“Looking at the squad, I have [Nir] Biton and Brown available, and there is no question that Browny will definitely make us better. [James] Forrest and [Adam] Matthews will be available as well, so we should have an injection of pace into the team and you clearly need that against a team like Barcelona. I am actually really looking forward to the game.
“It is not just that [intensity you lose without Brown] – you just lose a quality player. He is playing very, very well. I think over the years the histrionic side of him has surpassed the playing ability, I know this season will be remembered for the Neymar incident but this season, when he has played, I think he has been absolutely superb. In the San Siro [on matchday one] I thought he was outstanding and we have really missed him in the three games. It is all ifs, buts and maybes now but he will be champing at the bit to play and he will play.”
Celtic have a pretty remarkable record to defend against Barcelona. In the past decade, they have played them ten times – eight occasions in the Champions League and twice in the UEFA Cup. Of course they have lost more often that not – five defeats, with three draws and two victories - but only once in the past ten years have they lost out by more than a single goal against the Catalan club.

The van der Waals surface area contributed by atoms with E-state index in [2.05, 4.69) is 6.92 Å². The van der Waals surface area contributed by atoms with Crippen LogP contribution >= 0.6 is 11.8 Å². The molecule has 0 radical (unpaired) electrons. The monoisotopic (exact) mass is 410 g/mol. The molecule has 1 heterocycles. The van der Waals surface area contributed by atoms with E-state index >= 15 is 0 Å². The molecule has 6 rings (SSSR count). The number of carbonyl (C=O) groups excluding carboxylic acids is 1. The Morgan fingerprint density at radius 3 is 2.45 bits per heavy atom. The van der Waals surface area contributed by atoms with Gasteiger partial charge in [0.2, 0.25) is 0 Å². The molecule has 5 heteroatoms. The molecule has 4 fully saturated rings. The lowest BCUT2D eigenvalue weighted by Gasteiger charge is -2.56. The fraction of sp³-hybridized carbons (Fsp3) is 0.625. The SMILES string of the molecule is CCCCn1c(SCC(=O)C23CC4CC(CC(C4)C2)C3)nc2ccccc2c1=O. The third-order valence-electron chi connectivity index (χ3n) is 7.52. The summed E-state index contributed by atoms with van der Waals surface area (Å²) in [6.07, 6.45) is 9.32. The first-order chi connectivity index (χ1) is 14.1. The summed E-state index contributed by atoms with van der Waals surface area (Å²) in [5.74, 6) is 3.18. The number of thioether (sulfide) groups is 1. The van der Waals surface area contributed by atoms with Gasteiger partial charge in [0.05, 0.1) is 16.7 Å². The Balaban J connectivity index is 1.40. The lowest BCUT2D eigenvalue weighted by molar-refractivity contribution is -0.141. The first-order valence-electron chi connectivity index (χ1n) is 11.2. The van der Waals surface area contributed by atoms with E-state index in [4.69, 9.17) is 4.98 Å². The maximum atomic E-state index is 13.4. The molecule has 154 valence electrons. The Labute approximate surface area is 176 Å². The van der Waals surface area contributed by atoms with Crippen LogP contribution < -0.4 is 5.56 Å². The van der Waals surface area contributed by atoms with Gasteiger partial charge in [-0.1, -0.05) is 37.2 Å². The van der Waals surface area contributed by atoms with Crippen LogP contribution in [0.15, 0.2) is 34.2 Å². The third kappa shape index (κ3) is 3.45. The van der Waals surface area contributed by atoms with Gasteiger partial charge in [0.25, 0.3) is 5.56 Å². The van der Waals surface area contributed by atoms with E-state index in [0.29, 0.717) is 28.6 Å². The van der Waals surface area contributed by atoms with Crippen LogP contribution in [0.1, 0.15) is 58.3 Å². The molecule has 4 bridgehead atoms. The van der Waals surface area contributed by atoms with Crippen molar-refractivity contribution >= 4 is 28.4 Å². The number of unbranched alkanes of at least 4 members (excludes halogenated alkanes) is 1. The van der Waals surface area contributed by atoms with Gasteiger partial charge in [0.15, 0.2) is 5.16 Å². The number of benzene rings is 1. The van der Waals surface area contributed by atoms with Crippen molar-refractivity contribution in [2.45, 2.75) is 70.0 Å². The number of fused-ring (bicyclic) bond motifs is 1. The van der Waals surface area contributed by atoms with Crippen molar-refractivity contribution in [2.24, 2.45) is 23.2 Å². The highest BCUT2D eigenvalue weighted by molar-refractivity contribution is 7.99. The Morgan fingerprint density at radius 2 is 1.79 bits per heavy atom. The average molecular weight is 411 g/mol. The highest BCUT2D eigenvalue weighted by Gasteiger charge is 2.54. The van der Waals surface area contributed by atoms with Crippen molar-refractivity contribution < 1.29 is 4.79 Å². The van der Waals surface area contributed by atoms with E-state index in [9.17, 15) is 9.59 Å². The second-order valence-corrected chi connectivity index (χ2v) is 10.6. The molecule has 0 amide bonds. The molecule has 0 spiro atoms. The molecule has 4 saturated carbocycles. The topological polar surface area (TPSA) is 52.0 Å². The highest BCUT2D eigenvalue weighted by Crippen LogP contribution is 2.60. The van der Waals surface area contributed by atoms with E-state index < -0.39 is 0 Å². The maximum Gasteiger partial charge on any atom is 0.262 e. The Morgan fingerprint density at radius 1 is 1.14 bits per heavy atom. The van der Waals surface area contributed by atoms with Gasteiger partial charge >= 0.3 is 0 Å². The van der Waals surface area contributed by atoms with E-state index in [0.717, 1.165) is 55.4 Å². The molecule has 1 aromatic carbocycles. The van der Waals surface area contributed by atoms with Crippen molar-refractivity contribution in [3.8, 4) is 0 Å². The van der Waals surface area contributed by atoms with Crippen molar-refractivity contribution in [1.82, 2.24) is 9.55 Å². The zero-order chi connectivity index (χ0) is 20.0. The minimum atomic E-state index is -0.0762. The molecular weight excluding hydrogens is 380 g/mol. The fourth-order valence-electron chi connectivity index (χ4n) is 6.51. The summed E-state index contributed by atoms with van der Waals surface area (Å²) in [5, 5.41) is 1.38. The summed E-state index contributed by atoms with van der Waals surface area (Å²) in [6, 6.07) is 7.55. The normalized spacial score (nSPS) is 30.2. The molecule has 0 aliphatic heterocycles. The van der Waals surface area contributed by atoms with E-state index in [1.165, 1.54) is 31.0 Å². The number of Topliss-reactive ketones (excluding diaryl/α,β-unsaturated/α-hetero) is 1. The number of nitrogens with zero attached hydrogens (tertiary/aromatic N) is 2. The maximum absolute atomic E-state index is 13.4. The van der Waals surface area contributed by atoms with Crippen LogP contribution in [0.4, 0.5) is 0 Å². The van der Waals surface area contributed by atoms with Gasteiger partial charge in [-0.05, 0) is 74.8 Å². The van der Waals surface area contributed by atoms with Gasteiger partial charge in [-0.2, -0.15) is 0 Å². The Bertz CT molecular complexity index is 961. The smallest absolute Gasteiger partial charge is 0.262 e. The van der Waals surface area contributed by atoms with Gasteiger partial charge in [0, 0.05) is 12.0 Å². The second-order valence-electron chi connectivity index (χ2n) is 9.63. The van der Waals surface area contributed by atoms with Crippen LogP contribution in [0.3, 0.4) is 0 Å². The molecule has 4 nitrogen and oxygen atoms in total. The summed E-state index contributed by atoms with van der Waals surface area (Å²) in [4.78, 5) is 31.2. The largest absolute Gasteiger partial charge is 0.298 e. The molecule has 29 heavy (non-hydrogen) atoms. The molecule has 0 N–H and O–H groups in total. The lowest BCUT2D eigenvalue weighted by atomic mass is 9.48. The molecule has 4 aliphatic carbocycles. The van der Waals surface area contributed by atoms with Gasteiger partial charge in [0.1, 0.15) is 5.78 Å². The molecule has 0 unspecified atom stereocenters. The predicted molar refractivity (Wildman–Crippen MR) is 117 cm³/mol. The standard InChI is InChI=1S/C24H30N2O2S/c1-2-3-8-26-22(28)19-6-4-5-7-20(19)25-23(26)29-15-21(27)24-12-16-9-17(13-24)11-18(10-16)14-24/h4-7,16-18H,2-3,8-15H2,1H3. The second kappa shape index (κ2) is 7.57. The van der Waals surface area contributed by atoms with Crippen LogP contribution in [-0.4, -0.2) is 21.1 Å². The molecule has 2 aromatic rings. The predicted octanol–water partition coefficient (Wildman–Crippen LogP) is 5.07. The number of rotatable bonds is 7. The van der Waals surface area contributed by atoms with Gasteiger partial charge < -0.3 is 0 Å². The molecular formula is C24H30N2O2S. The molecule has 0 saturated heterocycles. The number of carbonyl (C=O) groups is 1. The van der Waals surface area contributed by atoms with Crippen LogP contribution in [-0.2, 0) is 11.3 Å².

Lennon has had some hefty losses in Europe – a 4-0 away to Utrecht, 3-0 in Braga and 3-0 home defeats against Juventus and Milan – but it would not flatter him were his record against Barcelona currently to read two wins and a draw. Indeed his last visit to the Nou Camp is a night that still tugs at him. Celtic led 1-0 before the concession of two goals in the closing minutes.
“It was incredible, I had mixed emotions by the end of the game,” he says of the defeat 13 months ago. “One was huge disappointment, but one of huge pride. People were expecting us to go there and get an absolute tonking but we were 30 seconds away from getting another brilliant result against them. We have played very, very well against them over the three games, I am just hoping we can continue that and it doesn’t just fade away in the last game.”
How the already qualified Barcelona will set out this week is harder to predict in the, somewhat troubled, reign of new coach Tata Martino. Lennon considers it “interesting” the Argentine has gone with the “false No.9” in the absence of the injured Lionel Messi and, despite recent history, has effusive praise for the contribution of summer recruit Neymar.
“For all his histrionics, he’s a hell of a player,” Lennon said. “I thought at Celtic Park he was outstanding. He will learn, he’ll mature, and I think that side of his game will disappear as he gets older. You get a wee bit frustrated watching it, but it’s down to immaturity more than anything else. I do think he’ll grow out of it. There’ll be a point where the penny drops with him and he realises ‘I don’t need to do this’. If not, I’m sure someone will tell him further down the line. But I was very impressed with him that night.”
The concern for Lennon is that, on Wednesday, a Champions League campaign that those of a Celtic disposition will not recall with any great relish, could become far more unimpressive.